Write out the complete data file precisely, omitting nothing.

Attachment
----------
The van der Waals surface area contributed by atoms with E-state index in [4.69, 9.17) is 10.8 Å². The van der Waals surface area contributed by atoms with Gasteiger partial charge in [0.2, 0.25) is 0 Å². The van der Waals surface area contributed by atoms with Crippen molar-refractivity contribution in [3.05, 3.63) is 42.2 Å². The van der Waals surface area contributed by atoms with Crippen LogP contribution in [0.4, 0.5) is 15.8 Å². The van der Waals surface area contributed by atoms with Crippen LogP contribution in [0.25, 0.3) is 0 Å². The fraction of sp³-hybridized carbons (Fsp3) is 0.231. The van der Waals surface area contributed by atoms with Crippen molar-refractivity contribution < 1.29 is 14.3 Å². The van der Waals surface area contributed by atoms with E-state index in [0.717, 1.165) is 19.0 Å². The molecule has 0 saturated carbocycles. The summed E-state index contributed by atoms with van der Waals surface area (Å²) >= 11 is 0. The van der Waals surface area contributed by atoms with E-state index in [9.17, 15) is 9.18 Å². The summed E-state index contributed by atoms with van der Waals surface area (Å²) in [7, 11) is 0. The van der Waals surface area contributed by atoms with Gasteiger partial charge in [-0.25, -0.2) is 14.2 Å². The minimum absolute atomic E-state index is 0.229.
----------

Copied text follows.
The van der Waals surface area contributed by atoms with E-state index in [4.69, 9.17) is 10.8 Å². The van der Waals surface area contributed by atoms with Gasteiger partial charge in [0.2, 0.25) is 0 Å². The van der Waals surface area contributed by atoms with Crippen molar-refractivity contribution in [3.05, 3.63) is 42.2 Å². The van der Waals surface area contributed by atoms with Crippen LogP contribution in [0.4, 0.5) is 15.8 Å². The van der Waals surface area contributed by atoms with Crippen LogP contribution in [0.25, 0.3) is 0 Å². The fraction of sp³-hybridized carbons (Fsp3) is 0.231. The van der Waals surface area contributed by atoms with Crippen molar-refractivity contribution < 1.29 is 14.3 Å². The van der Waals surface area contributed by atoms with E-state index in [0.717, 1.165) is 19.0 Å². The molecule has 0 saturated carbocycles. The summed E-state index contributed by atoms with van der Waals surface area (Å²) >= 11 is 0. The van der Waals surface area contributed by atoms with E-state index in [9.17, 15) is 9.18 Å². The summed E-state index contributed by atoms with van der Waals surface area (Å²) in [7, 11) is 0. The van der Waals surface area contributed by atoms with Gasteiger partial charge in [-0.25, -0.2) is 14.2 Å². The minimum absolute atomic E-state index is 0.229.